Rationale: Treatment of latent tuberculosis (TB) infection with weekly rifapentine and isoniazid is a potentially effective alternative to current therapies.
Objectives: To compare the efficacy of weekly rifapentine/isoniazid to daily rifampin/pyrazinamide in preventing TB in household contacts of patients with pulmonary TB in Brazil.
Methods: Contacts of patients with TB were randomized to rifapentine 900 mg/isoniazid 900 mg once weekly for 12 wk or rifampin 450–600 mg/pyrazinamide 750–1,500 mg daily for 8 wk and followed for at least 2 yr.
Measurements: TB rates, adverse events, and adherence to therapy.
Main Results: A total of 399 household contacts were enrolled, 206 in the rifapentine/isoniazid arm and 193 in the rifampin/pyrazinamide arm. The median age was 34 yr, median weight was 63 kg, 60% of participants were female, and only one patient was HIV infected. Rifapentine/isoniazid was well tolerated, but the trial was halted by the investigators before completion because of unanticipated hepatotoxicity in the rifampin/pyrazinamide arm. Twenty of 193 participants (10%) receiving rifampin/pyrazinamide experienced grade 3 or 4 hepatotoxicity, compared with 2 of 206 participants (1%) on rifapentine/isoniazid (p < 0.001). There were no hospitalizations or deaths due to hepatotoxicity, and all participants' liver enzyme levels returned to normal during follow-up. During follow-up, four cases of active TB developed, three in the rifapentine/isoniazid group and one in the rifampin/pyrazinamide group (1.46 vs. 0.52%; difference, 0.94%; 95% confidence interval, −1.6 to 3.7%).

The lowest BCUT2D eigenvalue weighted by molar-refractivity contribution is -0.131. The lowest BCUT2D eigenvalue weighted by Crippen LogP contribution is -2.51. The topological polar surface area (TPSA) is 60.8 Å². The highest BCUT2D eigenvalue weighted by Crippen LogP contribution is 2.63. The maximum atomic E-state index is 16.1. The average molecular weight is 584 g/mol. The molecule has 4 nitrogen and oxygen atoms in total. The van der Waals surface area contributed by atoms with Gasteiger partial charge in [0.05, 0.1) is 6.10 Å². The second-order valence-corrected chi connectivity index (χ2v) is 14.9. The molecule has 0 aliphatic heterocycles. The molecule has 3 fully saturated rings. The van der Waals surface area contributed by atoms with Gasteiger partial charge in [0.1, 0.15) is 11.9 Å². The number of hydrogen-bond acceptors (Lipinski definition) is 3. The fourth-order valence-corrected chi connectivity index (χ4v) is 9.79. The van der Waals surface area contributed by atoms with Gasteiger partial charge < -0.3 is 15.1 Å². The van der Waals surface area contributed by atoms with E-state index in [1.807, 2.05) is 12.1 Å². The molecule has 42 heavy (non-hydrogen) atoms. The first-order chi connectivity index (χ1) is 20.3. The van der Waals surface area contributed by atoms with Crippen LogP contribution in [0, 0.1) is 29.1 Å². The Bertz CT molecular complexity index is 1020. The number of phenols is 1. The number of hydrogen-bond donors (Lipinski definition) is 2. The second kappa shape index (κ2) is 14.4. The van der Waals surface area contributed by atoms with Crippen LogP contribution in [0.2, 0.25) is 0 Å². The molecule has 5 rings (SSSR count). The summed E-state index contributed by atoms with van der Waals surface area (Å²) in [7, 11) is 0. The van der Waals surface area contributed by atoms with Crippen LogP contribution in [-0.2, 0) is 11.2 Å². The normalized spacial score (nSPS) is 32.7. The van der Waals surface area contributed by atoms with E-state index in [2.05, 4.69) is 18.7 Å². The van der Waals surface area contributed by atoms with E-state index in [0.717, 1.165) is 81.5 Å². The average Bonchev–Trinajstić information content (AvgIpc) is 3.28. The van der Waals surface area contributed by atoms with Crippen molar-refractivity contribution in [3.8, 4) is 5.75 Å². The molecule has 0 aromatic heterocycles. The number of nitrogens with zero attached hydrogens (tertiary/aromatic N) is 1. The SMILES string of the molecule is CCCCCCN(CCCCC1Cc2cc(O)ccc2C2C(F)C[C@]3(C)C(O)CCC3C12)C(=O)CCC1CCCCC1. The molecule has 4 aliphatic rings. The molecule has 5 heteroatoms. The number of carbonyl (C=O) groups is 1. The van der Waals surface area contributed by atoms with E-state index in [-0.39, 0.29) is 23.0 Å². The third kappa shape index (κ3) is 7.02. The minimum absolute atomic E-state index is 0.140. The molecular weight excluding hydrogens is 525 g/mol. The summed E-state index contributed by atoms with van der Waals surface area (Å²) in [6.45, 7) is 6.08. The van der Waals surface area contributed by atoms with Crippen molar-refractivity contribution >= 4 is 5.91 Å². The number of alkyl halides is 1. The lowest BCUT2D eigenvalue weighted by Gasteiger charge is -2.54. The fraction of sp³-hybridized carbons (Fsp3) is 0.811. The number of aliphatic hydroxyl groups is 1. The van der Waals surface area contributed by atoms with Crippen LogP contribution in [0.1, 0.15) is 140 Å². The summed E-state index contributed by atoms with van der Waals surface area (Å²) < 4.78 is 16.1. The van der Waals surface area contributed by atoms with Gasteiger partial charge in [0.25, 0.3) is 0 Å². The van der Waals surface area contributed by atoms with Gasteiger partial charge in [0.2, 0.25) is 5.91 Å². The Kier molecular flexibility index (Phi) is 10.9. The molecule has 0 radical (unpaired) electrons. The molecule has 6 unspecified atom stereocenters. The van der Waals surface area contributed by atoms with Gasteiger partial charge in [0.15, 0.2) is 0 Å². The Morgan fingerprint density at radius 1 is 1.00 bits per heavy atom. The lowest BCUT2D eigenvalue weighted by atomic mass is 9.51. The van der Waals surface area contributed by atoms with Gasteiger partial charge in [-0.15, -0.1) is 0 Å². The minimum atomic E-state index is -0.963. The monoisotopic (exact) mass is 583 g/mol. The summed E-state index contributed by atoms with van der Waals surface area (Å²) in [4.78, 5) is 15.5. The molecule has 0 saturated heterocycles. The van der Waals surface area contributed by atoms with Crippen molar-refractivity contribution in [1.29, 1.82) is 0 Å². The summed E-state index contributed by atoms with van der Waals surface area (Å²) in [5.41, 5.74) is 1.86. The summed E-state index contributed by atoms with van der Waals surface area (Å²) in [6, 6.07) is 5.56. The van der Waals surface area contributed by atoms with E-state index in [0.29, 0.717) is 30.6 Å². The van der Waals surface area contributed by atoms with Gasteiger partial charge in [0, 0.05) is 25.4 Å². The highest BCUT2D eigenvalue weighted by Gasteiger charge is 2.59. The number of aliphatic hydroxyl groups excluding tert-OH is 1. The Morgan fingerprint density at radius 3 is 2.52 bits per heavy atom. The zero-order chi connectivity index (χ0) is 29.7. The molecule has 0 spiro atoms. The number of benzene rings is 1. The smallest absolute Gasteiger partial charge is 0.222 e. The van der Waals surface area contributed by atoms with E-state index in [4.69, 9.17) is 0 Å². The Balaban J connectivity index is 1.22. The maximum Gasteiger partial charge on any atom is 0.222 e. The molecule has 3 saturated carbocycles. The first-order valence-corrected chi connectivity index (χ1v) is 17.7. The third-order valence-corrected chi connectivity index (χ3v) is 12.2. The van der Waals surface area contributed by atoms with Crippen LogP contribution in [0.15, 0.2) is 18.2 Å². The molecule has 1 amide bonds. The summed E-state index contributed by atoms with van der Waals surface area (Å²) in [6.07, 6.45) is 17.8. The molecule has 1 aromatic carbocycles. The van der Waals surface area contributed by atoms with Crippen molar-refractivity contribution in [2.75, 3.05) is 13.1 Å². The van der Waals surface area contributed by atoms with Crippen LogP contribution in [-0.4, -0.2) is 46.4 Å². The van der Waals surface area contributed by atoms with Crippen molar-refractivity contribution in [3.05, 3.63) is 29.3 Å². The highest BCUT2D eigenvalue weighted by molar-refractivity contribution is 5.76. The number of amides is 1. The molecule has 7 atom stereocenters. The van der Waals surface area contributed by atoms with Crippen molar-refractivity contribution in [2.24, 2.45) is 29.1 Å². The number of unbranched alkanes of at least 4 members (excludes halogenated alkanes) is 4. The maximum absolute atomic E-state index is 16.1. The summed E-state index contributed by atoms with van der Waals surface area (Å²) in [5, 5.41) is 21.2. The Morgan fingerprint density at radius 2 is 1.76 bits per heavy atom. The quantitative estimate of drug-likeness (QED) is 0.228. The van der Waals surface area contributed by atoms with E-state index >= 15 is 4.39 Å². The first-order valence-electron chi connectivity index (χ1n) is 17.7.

Conclusions: Rifapentine/isoniazid was better tolerated than rifampin/pyrazinamide and was associated with good protection against TB. Rifapentine/isoniazid weekly for 12 wk is likely a promising therapy for latent TB infection.